Winter in the Woods

 

Winter can be a frustrating time in the woods.  There is so much to be done in the dormant phase between November and March, but then a lot can get in the way of doing it.  This year has been no exception.  First of all, we had the weather that froze the ground and made planting all but impossible, and other work very cold and unpleasant.  Then we have had frustrating waits for planning permission to start making our new ponds, and for the paperwork to filter through in order to get approval to start planting the main phase of Betty’s Wood.

Weather – we are obsessed with it in this country, but for a good reason.  The coldest December since records began, transformed the wood into a place of sheer beauty and magic.  Snow lying on the ground was complimented by the most beautiful frost coating of the trees in the freezing fog.  We could see tracks everywhere:  foxes, rabbits, hares, stoats, squirrels, pheasant and deer.  We could see clearly where a fox had jumped over our new fence.  New birds came into the woods seeking food and shelter including snipe and willow tit.  The whole landscape was transformed into something the like of which we have never seen in our three years as owners of the wood.

But with the beauty came frustration:  the ground was frozen solid, and even when the surface thawed, the ground underneath resembled permafrost, and was certainly not suitable to plant young trees.  700 trees for form our hedge arrived just in time for the big freeze and on the day of planting the ground was solid:  not even a pickaxe could make a suitable hole.  We had to heel the trees into our vegetable patch, that we had fortunately prepared just a few weeks beforehand.  The area was sheltered, and slightly warmer thanks to a liberal application of rotting compost and chicken poo.  This meant we could dig trenches and heel in the trees.

Fortunately, just before Christmas, we had a window of a few days to dig them up again and plant them as the surface thawed.  A lot of very hard work by us and our stalwart volunteers meant that all 700 little trees are now in their permanent home, and the hedge is complete.  We just hope that the trees have survived their less than perfect introduction to life, and the hedge sprouts come the spring.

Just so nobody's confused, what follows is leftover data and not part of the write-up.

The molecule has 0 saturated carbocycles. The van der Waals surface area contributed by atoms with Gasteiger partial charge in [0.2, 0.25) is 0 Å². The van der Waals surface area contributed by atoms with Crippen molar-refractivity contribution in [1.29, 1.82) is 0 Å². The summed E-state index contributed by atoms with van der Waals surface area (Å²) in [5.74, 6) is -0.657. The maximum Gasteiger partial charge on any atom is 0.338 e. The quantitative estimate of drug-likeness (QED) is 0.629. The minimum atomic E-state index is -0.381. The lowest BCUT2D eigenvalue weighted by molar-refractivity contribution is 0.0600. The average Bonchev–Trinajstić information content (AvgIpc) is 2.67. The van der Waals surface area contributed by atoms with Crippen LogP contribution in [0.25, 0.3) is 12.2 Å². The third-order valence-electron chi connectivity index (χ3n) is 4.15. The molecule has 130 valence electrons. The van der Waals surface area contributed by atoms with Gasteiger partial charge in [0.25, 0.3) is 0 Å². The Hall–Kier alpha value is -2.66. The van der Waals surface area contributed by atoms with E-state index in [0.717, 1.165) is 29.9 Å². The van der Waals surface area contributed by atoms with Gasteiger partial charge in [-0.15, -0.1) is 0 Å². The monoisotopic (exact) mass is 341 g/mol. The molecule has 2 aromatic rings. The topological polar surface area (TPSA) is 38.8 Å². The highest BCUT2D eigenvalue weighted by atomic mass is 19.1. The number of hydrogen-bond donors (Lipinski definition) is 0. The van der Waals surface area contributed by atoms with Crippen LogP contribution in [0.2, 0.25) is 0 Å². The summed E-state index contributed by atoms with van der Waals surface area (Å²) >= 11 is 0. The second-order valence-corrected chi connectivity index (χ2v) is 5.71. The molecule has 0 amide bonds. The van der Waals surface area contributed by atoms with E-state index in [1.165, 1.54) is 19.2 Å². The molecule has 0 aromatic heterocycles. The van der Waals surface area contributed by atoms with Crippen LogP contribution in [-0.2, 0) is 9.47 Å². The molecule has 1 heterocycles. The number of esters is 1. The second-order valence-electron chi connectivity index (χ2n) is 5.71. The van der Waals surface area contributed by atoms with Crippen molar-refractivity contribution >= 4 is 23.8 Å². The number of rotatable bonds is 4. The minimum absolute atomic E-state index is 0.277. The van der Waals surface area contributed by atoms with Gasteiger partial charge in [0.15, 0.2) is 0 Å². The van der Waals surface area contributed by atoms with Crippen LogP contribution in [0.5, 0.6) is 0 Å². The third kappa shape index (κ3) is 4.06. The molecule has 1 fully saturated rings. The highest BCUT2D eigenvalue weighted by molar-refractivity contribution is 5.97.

In the absence of the relevant pieces of paper saying we can go ahead with the ponds or main planting of the remaining 3300 trees, we have started our work in the coppice.  There is another area to be cut this year, and we have made a good start on this over new year weekend, with about one third of the work completed, and some useful hazel poles and pea sticks created for sale in the spring.  We have also cut about 200 willow sticks for planting in the hope that we can clone some of our own willow into our newly created woodland.  We were encouraged to see lots of self-set hazel seedlings growing at the edge of the coppiced area, and now they have more light they should do very well.  Unfortunately Stephen’s chainsaw broke at the end of the day, and we are now awaiting a part before we can do more work.  More frustration!

The cold weather has also led us to suspend our nest box survey until it is warmer:  the boxes are often used as roosts for small birds in extreme weather, and we don’t want to disturb them or put at risk their survival.  It will need to be completed soon, though, as birds are beginning to sing their territories, and will soon be building new nests.

In the meantime we continue to enjoy the winter beauty, and hope that we can complete our ponds and tree planting before the end of February.

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